Forget a few details and for the month of June Melissa Sue Anderson, America's favorite corn queen from "Little House on the Prarie," was a regular Harvard freshman. Ignore the fact that her dress was a little flamboyant, her language a little flamboyant, her language a little cliched. Don't worry that her make-up was thicker than Rustoleum, or that her blue eyes could stop you like a rabbit in front of headlights. So what if she made no move without two directors, three camera operators, light men, sound men, make-up men, script supervisor, innumerable assistants with blaring walkie talkies.
For 20 days of shooting at a $2 million tuition, CBS put her through a Harvard "Freshman Year" in a made-for-television film. The TV movie, which will be aired next fall, is about a girl from Nebraska who comes to Cambridge on hefty scholarship. Struggling for grades to keep her scholarship, toughing out the competition for the Crimson. Anderson asks it all in a found affair with Joel "Silver Spoons" Higgins husband of her expository writing teacher, Loretta (M A S H) Swift.
Some might question the accuracy of this picture of Harvard undergraduate life. But Anderson and her encourage did give the University a glimpse of what television life was like. An army of 40 crew members, 500 extras, five camper vans, six trucks and a catering service appeared throughout the Yard and the Square (Harvard did not allow the network to film interiors so CBS was forced to reconstruct classrooms and dorm rooms at other schools). More than 50 Harvard students got to play pedestrians or crowd members, and several hundred more gawked from the sidelines.
What they saw was an intricate, finely co-ordinated process where a 30-second segment could take several hours of filming. The directors insisted on absolute quiet--which meant, for example, that after closing down Plympton St on Monday for The Crimson scene, they ordered the Adams House construction workers to take a break. They insisted on authenticity--which meant that extras wilted in their sweaters and down jackets in the 90-degree heat pretending it was late fall And they demanded thorough coverage and perfect expression. Which meant, then, that each scene had to be filmed at three or four angles, and that each angle required three or four takes (Even these were skimping on what a theatrical feature might entail.)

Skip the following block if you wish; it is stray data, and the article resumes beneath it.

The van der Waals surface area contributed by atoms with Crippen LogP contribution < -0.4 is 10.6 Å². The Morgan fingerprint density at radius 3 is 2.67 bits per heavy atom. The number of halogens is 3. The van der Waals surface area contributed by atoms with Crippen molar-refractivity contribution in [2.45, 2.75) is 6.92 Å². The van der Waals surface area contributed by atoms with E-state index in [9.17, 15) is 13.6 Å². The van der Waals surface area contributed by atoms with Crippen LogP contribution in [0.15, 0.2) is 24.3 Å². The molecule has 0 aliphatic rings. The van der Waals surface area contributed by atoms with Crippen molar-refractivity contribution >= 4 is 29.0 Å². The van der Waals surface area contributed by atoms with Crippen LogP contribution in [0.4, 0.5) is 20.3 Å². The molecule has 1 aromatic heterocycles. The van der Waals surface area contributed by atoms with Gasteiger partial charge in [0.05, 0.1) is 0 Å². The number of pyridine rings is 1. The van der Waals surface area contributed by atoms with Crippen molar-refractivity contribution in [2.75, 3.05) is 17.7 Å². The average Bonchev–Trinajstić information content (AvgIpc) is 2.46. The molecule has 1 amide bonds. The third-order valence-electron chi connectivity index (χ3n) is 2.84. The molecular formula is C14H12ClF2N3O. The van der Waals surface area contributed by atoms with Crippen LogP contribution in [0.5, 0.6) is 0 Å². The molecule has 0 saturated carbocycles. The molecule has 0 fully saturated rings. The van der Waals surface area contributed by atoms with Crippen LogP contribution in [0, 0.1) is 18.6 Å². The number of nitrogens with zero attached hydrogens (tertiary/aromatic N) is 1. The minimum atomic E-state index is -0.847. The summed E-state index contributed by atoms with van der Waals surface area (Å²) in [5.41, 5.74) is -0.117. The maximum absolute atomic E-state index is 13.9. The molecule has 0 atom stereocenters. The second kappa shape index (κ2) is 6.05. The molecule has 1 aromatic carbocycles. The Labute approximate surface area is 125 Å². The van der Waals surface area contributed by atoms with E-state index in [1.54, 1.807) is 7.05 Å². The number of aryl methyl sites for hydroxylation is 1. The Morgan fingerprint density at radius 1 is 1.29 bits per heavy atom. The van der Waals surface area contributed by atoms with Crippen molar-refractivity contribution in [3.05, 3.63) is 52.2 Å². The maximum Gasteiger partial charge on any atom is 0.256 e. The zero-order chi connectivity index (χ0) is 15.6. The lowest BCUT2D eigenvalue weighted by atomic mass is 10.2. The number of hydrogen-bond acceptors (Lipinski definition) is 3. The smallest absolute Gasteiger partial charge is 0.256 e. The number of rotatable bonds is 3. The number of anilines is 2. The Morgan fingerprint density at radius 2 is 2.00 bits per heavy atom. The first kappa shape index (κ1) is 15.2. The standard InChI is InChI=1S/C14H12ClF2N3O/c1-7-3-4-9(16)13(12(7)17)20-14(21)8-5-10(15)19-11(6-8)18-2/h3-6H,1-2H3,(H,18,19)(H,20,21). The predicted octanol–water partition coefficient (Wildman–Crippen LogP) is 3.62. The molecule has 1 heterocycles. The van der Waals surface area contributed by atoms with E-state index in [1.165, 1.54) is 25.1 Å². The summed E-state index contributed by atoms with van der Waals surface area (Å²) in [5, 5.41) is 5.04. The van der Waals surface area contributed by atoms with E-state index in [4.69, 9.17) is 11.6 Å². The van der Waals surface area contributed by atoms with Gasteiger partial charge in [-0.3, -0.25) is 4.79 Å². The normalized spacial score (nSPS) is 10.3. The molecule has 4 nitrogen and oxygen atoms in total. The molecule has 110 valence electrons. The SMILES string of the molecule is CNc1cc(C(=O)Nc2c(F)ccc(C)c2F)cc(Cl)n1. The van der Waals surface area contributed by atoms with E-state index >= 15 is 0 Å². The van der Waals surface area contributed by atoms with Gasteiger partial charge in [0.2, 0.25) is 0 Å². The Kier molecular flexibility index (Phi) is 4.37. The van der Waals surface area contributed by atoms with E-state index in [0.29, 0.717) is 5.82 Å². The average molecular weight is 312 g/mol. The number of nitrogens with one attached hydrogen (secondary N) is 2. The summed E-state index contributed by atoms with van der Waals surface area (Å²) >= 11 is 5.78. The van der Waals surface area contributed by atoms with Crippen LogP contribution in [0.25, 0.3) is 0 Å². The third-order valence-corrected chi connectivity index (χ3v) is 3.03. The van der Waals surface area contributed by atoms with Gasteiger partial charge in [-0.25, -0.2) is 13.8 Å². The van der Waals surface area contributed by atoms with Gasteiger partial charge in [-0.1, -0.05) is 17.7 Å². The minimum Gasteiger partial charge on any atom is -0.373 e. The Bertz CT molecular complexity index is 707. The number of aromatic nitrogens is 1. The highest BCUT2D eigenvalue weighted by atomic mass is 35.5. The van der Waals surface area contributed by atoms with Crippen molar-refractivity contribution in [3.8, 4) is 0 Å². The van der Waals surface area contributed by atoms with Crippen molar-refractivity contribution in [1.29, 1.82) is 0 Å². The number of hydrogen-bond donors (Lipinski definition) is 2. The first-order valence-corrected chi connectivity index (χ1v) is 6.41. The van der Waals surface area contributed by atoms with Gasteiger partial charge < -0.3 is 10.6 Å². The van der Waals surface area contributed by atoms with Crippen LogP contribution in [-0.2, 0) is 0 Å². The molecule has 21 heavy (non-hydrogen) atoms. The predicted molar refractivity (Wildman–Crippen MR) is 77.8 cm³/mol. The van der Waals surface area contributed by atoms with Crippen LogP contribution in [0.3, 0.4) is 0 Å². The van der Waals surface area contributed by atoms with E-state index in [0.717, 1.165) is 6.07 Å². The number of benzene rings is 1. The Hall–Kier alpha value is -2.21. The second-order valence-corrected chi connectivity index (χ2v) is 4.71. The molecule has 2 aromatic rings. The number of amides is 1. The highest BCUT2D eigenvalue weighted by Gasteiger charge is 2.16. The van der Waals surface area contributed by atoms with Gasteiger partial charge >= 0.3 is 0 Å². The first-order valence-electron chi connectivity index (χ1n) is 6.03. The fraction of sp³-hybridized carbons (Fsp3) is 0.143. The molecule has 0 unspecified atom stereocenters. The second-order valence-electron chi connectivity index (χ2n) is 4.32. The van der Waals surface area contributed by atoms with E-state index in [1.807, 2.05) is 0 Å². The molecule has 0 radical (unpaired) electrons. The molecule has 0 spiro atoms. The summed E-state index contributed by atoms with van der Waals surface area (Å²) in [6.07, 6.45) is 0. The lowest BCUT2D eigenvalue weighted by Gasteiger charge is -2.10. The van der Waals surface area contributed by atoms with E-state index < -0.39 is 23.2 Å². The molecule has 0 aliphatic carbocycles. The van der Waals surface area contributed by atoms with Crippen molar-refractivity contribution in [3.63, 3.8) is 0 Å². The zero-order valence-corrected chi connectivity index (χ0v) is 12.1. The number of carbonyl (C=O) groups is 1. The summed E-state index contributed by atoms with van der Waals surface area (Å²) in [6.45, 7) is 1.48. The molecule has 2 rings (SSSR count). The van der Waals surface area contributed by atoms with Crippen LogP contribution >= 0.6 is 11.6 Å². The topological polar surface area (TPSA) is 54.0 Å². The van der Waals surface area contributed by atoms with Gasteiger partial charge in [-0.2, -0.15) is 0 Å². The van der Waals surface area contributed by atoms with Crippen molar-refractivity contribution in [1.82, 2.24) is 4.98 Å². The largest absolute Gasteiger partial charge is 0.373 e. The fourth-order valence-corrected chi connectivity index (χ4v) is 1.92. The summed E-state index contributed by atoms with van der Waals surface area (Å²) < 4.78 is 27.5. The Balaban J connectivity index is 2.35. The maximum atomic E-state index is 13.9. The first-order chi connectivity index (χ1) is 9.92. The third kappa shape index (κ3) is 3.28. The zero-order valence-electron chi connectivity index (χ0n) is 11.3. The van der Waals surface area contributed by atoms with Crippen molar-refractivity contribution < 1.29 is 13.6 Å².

One typical scene was filmed last Thursday in mid-afternoon. It seemed simple: Anderson was entering Harvard Yard for her first time; Charles Lang, an interested sophomore showed her to her dorm. But from rehearsal to master shot to the several "coverage" shots, the process stretched out to two hours.
"OK, rolling!" the director shouted. Whatever he said echoed around the neighborhood on the crew's walkie-talkies. Workers stopped digging; gawkers stopped talking; the make-up man stopped waving a fan over Anderson as if she were Cleopatra. Someone drew chalk lines around the actors' feet to mark their positions.
"Background...OK, background action." The extras march by the gate peeking at the camera trying to look casual, "Action."
Anderson: Excuse me, do you know where Holworthy is?
Lang: Yes, it's right over there. Do you need help?
"Cut! Cut!" yelled the director. He took Anderson aside; assistants yelled "Cut! Cut!" into their walkie-talkies.
"Melissa, you're an actress," he scolded, "Be nervous here Remember, let's have feeling on this."
Then again "Rolling! background action! Action!"
Anderson EXCUSE me' (Eyes pleading) Do YOU know where HOLWORTHY is'
Lang Yes, it's right over there Do you need help?